Post-mortem samples from a 50-year old male patient from Wuhan were taken from the lung, liver, and heart. Histological examination showed bilateral diffuse alveolar damage with cellular fibromyxoid exudates. The lung showed evident desquamation of pneumocytes and hyaline membrane formation, indicating acute respiratory distress syndrome (ARDS). Lung tissue also displayed cellular and fibromyxoid exudation, desquamation of pneumocytes and pulmonary oedema. Interstitial mononuclear inflammatory infiltrates, dominated by lymphocytes, were seen in both lungs.

Multinucleated syncytial cells with atypical enlarged pneumocytes characterized by large nuclei, amphophilic granular cytoplasm, and prominent nucleoli were identified in the intraalveolar spaces, showing viral cytopathic-like changes. No obvious intranuclear or intracytoplasmic viral inclusions were identified.

The Outbreak

As of 20 February 2020, a cumulative total of 75, 465 COVID-19 cases were reported in China. Reported cases are based on the National Reporting System (NRS) between the National and Provincial Health Commissions. The NRS issues daily reports of newly recorded confirmed cases, deaths, suspected cases, and contacts. A daily report is provided by each province at 0300hr in which they report cases from the previous day.

World Health Organization (WHO) Director-General Tedros Adhanom Ghebreyesus gives a press conference on the situation regarding the COVID-19 at Geneva’s WHO headquarters on February 24, 2020.

The NRS issues daily reports of newly recorded confirmed cases, deaths, suspected cases, and contacts. A daily report is provided by each province at 0300hr in which they report cases from the previous day.

Based on these epidemic curves, the published literature, and our on-site visits in Wuhan (Hubei), Guangdong (Shenzhen and Guangzhou), Sichuan (Chengdu), and Beijing, the Joint Mission team has made the following epidemiological observations:

Among 55,924 laboratory-confirmed cases reported as of 20 February 2020, the median age is 51 years (range 2 days-100 years old; IQR 39-63 years old) with the majority of cases (77.8%) aged between 30–69 years. Among reported cases, 51.1% are male, 77.0% are from Hubei and 21.6% are farmers or laborers by occupation.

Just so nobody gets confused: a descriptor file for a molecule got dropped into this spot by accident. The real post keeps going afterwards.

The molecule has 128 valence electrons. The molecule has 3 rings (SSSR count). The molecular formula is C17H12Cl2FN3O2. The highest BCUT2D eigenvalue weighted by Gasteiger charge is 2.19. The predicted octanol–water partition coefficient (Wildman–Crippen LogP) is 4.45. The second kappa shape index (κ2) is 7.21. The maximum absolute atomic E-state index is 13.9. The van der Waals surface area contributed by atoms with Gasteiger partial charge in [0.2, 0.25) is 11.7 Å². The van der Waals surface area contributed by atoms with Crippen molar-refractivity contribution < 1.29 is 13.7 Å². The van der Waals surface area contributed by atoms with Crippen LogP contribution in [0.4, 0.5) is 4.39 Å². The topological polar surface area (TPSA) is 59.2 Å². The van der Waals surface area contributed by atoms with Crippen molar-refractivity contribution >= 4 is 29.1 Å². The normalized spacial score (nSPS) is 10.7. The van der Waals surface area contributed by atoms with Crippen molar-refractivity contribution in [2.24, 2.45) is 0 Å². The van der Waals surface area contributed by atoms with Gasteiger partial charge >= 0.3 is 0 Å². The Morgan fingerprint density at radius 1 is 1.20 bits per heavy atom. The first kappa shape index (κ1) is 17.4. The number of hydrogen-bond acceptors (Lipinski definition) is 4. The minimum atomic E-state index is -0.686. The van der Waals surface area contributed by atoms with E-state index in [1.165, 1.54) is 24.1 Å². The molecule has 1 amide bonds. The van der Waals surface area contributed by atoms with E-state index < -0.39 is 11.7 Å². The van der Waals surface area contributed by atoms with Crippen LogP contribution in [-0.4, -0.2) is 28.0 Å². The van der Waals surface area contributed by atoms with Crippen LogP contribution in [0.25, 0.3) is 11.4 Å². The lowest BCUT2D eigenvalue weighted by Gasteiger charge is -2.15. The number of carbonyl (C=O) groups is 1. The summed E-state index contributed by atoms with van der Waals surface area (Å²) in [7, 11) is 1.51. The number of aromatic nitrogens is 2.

Zoonotic Origins

COVID-19 is a zoonotic virus. From phylogenetics analyses undertaken with available full genome sequences, bats appear to be the reservoir of COVID-19 virus, but the intermediate host(s) has not yet been identified. However, three important areas of work are already underway in China to inform our understanding of the zoonotic origin of this outbreak.

These include early investigations of cases with symptom onset in Wuhan throughout December 2019, environmental sampling from the Huanan Wholesale Seafood Market and other area markets, and the collection of detailed records on the source and type of wildlife species sold at the Huanan market and the destination of those animals after the market was closed.

Routes of transmission

COVID-19 is transmitted via droplets and fomites during close unprotected contact between an infector and infectee. The airborne spread has not been reported for COVID-19 and it is not believed to be a major driver of transmission based on available evidence; however, it can be envisaged if certain aerosol-generating procedures are conducted in health care facilities.

Faecal shedding has been demonstrated by some patients, and the viable virus has been identified in a limited number of case reports. However, the faecal-oral route does not appear to be a driver of COVID-19 transmission; its role and significance for COVID-19 remain to be determined.

Household transmission

In China, human-to-human transmission of the COVID-19 virus is largely occurring in families. The Joint Mission received detailed information from the investigation of clusters and some household transmission studies, which are ongoing in a number of Provinces.

Among 344 clusters involving 1308 cases (out of a total of 1836 cases reported) in Guangdong Province and Sichuan Province, most clusters (78%-85%) have occurred in families. Household transmission studies are currently underway, but preliminary studies ongoing in Guangdong estimate the secondary attack rate in households ranges from 3-10%.

Contact Tracing